Sony’s once ubiquitous Walkman gave way to Apple’s iPod, which in turn was eclipsed by smartphones as storage densities leapt from tape (magnetic) to disc (optical) to semiconductor (and soon, molecular transistors). Storage has become the ultimate commodity – infinitely scalable, invisible, and on-demand.
Likewise, today’s data delivery is seamless, wireless, and cloud-based. Data transfer rates have evolved to where everyday households stream 4k video from endless virtual libraries. The logical result? As former storage and speed limitations diminish, truly rich datasets start to become viable.
What if you could stream reality as we know it? Not reconstructed through digital artists, light effects and artificially-rendered polygons, but the real thing? Your streets, your buildings, your local infrastructure or another city’s – all in immersive 3D, and simply there when you need it?
And by reality, we mean the gritty truth – every pothole, imperfection, liability or opportunity. What would that mean to your business? What would that mean to government and industry?
That’s Nearmap: an aerial imagery service that regularly captures high-resolution reality across the urban US, uploads to the cloud within days and delivers instant access to your desktop, tablet or mobile device.
Think of property appraisers – it’s their job to determine what was built, improved or demolished… and when. 3D aerial imagery provides them with unprecedented control to assess properties with greater accuracy than ever before. 4D imagery adds the dimension of time, allowing them to easily detect change throughout the year. For appraisers (and countless others) traditional site visits will have become obsolete, like the Walkman and magnetic storage – artifacts of the past.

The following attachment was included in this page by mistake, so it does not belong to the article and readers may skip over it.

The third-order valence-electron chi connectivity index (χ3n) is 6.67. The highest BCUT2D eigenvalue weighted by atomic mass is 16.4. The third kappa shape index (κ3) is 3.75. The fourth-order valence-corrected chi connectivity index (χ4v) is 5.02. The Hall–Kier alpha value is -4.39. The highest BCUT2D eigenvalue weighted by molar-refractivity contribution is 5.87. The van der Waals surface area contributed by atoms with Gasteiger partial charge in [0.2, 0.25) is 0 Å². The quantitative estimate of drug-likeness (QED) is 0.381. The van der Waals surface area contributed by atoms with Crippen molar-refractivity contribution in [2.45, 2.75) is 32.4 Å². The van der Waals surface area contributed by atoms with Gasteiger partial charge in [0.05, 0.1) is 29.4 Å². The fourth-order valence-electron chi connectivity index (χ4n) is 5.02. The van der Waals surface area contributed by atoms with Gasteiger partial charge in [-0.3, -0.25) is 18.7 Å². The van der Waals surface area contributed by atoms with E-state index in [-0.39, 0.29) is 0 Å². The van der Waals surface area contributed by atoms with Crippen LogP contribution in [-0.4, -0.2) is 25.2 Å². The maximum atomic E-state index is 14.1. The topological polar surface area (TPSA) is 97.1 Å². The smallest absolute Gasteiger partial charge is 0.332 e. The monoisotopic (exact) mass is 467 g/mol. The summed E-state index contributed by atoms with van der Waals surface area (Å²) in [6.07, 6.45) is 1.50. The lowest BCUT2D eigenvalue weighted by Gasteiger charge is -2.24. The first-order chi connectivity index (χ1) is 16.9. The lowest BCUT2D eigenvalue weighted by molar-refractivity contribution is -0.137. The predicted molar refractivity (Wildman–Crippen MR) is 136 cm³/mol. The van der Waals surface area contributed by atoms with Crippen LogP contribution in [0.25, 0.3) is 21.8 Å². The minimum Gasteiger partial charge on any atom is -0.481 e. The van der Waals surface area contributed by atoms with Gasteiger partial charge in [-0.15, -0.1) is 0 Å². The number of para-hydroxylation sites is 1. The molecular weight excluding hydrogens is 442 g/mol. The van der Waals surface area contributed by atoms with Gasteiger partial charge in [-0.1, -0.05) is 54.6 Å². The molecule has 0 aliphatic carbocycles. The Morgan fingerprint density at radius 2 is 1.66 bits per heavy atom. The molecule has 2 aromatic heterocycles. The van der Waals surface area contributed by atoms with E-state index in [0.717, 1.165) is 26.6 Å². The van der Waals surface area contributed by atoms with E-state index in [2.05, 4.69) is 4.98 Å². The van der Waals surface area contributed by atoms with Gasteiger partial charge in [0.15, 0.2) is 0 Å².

The solar industry is already booming, but consider the possibilities with 4D views. The added dimension of time allows solar estimators to analyze shadowing over time from trees, terrain or other obstructions. 4D views from multiple angles also results in optimal panel placement and precise yearly electrical output calculations.
When you think about it, ground conditions will always change over time. It’s simply the nature of things, and the challenge is detecting when things change. How would 4D imaging affect insurance underwriters evaluating a specific property over recent years to derive future risk? Or public works measuring catch pond volume and runoff areas? The possibilities are vast, and truly transform our view of the world.
Actionable info comes with a built-in window of opportunity; act now for competitive advantage, or delay and go the way of the dodo. Until recently, only government and large corporations could afford high resolution aerial photography. Small-to-medium business had to rely on Google aerial maps, and soon realized the limitations of free satellite imagery: lower image quality that’s often years out of date. If you needed to know current conditions on the ground or gather elevation data, you had to travel there yourself or dispatch a field team.
With high-resolution aerial imagery-as-a-service, smaller companies can compete on an equal footing at lower cost to rapidly expand operations with remote prospecting, precise aerial measurement, and virtual site inspections. Versatile aerial imagery also delivers a full range of imaging options from flattened orthographic projections to bird’s eye oblique views and immersive 3D models. And yes, over time.
Resolution matters, too – at sub 3” GSD (ground surface distance, or the size a single pixel on the ground) today’s aerial photography is several times sharper than satellite, with better color and fidelity from inside the upper atmosphere. Where a satellite image may show the general dimensions of a roof, aerial mapping clearly shows its vents, skylights and other fine features as well. And with each successive leap in imaging technology, immersive imagery finds new use cases and longer-term sustainable advantage.
Where satellite image quality suffers, drone photogrammetry excels: high image resolution, oblique views and great recency. Much of the buzz is legitimate, and UAV imaging has a bright future. Its greatest liabilities are relative complexity, high operation costs and low repeatability which prevents indexing change. Alternatively, 4D imaging occupies that rare sky where each image and angle accurately overlays previous captures to show truth over time.
With high-resolution capture, infinite zoom levels, wide array of look angles and seamless mosaics, aerial imagery streamed from the cloud owns that hallowed middle ground. Add geolocated repeatability and measurable change through time and 4D becomes reality.